In 2001, the first "Leuven study", a randomized controlled trial conducted in surgical intensive care patients comparing a strategy based on a nurse-driven protocol for insulin therapy in order to maintain normal blood glucose levels [80 - 110 mg/dl] with standard care defined at the time as intravenous insulin started only when blood glucose level exceeded 215 mg/dl and then adjusted to keep blood glucose level between 180 and 200 mg/dl, showed a reduction in hospital mortality by one third.
The results of this trial have been enthusiastically received and rapidly incorporated into guidelines, such as the Surviving Sepsis Campaign in 2004, and now endorsed internationally by numerous professional societies.
However, subsequent randomized controlled trials have failed to confirm a mortality benefit with intensive insulin therapy among critically ill patients, in whom stress hypoglycemia is common. Moreover the Normoglycemia in Intensive Care Evaluation - Survival Using Glucose Algorithm Regulation (NICE-SUGAR) study, an international multicentre trial involving 6104 patients, the largest trial of insulin therapy to date, showed a lower 90-day mortality in the control group targeted blood glucose levels inferior to 180 mg/dl when compared to the intervention group with tight glucose control [80 - 110 mg/dl].
In addition, many studies and meta-analyses have reported high rates of hypoglycemia with tight glucose control. Consequently, considerable controversy has emerged as to whether tight glucose control is warranted in all critically ill patients especially as tight glucose control (without appropriate computer protocol) causes a significant increase in nurse workload.
The conflicting results between the first Leuven study and the NICE-SUGAR study could be explained by numerous differences between the two trials : the specific method (algorithms, compliance of nurses and physicians with recommendations, etc) used to achieve tight glucose control in each randomized control trial could be a major issue.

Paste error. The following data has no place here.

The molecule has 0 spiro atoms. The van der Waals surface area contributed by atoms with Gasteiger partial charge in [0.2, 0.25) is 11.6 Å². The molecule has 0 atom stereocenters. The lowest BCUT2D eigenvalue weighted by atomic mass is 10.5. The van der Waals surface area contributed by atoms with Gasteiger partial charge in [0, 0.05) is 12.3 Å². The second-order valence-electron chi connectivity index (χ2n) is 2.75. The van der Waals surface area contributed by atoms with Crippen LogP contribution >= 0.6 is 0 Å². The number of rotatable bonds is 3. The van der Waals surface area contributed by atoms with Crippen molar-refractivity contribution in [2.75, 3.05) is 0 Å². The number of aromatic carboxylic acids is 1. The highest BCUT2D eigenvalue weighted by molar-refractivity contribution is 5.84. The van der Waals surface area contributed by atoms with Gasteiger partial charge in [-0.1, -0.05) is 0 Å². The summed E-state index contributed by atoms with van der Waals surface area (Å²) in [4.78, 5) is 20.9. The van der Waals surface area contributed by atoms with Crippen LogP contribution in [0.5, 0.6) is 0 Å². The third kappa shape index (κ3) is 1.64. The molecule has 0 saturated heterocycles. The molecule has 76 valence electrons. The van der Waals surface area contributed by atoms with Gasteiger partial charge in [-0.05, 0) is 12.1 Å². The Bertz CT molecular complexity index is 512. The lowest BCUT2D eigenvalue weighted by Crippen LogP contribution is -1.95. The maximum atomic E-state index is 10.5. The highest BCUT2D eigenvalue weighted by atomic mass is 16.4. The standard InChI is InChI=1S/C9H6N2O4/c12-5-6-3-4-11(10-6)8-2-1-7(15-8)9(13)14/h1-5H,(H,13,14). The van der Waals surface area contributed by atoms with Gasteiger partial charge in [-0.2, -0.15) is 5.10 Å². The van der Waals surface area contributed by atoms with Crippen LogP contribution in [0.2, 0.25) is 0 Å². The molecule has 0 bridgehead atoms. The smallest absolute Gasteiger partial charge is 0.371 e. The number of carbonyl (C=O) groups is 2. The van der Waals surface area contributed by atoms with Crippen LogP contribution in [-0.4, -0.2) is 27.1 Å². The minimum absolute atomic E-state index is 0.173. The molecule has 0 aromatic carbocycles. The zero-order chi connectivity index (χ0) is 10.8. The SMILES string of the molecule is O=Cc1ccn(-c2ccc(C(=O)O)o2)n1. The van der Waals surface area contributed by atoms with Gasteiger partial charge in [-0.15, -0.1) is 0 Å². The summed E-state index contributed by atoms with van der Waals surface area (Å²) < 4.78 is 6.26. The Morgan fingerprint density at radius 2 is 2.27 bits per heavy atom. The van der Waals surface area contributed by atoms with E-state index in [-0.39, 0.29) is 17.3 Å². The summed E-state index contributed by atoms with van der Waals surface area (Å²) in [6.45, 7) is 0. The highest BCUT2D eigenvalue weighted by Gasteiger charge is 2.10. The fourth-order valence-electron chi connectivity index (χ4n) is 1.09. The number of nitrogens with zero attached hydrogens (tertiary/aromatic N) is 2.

Several experimental and observational studies have highlighted the possible negative impact of glucose variability (large fluctuations in blood glucose possibly with undetected hypoglycemia and hypokalemia alternating with hyperglycemia) when implementing tight glucose control, be it due to the intrinsic properties of the algorithms used, technical factors (errors in measurements of the blood glucose level or lack of control over intravenous insulin therapy) or human factors (delay in performing glucose measurements or non respect of recommendations not based on clinical expertise but as a consequence of insufficient training inducing a lack of confidence in the algorithms by inexperienced nurses).
Therefore, remaining concerns about the best way to achieve glucose control in the ICU reduce the impact of conclusions of all of the recent randomized controlled trials on tight glucose control : are the negative results due to the concept, tight glucose control with intensive insulin therapy in critically ill patients in order to reduce the toxicity of high blood glucose levels, or are the negative results mainly due to specific methods used for achieving tight glucose control ? In most cases the methods used in clinical trials were never tested in numerical patients according to existing and validated models (in SILICO expertise) before implementing them in clinical practice on real patients.
Particularly, whether the use of a clinical computerized decision-support system (CDSS) designed for achieving tight glucose control in various ICU settings, and fine-tuned to reduce glucose variability, without increasing the incidence of severe hypoglycemia nor the nurse workload, has an impact on the outcome of patients staying at least three days in an ICU remains to be tested.